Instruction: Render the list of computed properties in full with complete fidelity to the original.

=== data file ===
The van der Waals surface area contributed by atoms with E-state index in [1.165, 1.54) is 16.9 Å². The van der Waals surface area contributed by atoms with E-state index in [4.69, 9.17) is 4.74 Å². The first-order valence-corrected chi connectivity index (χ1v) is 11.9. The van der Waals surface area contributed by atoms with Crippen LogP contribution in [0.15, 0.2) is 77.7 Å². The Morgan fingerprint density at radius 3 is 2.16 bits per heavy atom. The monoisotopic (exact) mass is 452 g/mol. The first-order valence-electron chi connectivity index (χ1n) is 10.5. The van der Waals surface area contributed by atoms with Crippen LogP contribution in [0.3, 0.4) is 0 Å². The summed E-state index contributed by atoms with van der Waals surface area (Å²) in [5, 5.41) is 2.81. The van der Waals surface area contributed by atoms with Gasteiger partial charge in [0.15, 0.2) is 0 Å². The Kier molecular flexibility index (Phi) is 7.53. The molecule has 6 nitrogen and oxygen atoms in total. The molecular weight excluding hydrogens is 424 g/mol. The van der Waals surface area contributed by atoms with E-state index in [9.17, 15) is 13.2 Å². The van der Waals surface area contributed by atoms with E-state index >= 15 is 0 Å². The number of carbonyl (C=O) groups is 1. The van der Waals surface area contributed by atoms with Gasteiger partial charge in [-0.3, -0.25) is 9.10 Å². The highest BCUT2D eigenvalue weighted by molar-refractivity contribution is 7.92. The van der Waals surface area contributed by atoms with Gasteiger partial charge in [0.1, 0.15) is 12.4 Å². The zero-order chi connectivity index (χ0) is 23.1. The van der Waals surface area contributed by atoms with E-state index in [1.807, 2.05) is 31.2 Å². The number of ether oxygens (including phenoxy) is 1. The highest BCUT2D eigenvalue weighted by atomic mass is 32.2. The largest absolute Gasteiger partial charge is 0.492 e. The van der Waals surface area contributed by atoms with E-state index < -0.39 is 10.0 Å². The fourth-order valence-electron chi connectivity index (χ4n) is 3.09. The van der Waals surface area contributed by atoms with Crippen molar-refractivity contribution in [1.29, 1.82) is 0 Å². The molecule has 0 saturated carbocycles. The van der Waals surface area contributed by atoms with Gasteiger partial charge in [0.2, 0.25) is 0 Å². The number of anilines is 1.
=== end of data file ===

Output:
The van der Waals surface area contributed by atoms with E-state index in [1.165, 1.54) is 16.9 Å². The van der Waals surface area contributed by atoms with E-state index in [4.69, 9.17) is 4.74 Å². The first-order valence-corrected chi connectivity index (χ1v) is 11.9. The van der Waals surface area contributed by atoms with Crippen LogP contribution in [0.15, 0.2) is 77.7 Å². The Morgan fingerprint density at radius 3 is 2.16 bits per heavy atom. The monoisotopic (exact) mass is 452 g/mol. The first-order valence-electron chi connectivity index (χ1n) is 10.5. The van der Waals surface area contributed by atoms with Crippen LogP contribution in [0.3, 0.4) is 0 Å². The summed E-state index contributed by atoms with van der Waals surface area (Å²) in [5, 5.41) is 2.81. The van der Waals surface area contributed by atoms with Gasteiger partial charge in [0.15, 0.2) is 0 Å². The Kier molecular flexibility index (Phi) is 7.53. The molecule has 6 nitrogen and oxygen atoms in total. The molecular weight excluding hydrogens is 424 g/mol. The van der Waals surface area contributed by atoms with E-state index in [9.17, 15) is 13.2 Å². The van der Waals surface area contributed by atoms with E-state index >= 15 is 0 Å². The number of carbonyl (C=O) groups is 1. The van der Waals surface area contributed by atoms with Gasteiger partial charge in [-0.3, -0.25) is 9.10 Å². The highest BCUT2D eigenvalue weighted by molar-refractivity contribution is 7.92. The van der Waals surface area contributed by atoms with Gasteiger partial charge in [0.1, 0.15) is 12.4 Å². The zero-order chi connectivity index (χ0) is 23.1. The van der Waals surface area contributed by atoms with E-state index in [1.807, 2.05) is 31.2 Å². The number of ether oxygens (including phenoxy) is 1. The highest BCUT2D eigenvalue weighted by atomic mass is 32.2. The largest absolute Gasteiger partial charge is 0.492 e. The van der Waals surface area contributed by atoms with E-state index < -0.39 is 10.0 Å². The fourth-order valence-electron chi connectivity index (χ4n) is 3.09. The van der Waals surface area contributed by atoms with Crippen molar-refractivity contribution in [1.29, 1.82) is 0 Å². The molecule has 0 saturated carbocycles. The van der Waals surface area contributed by atoms with Gasteiger partial charge in [0.2, 0.25) is 0 Å². The number of anilines is 1.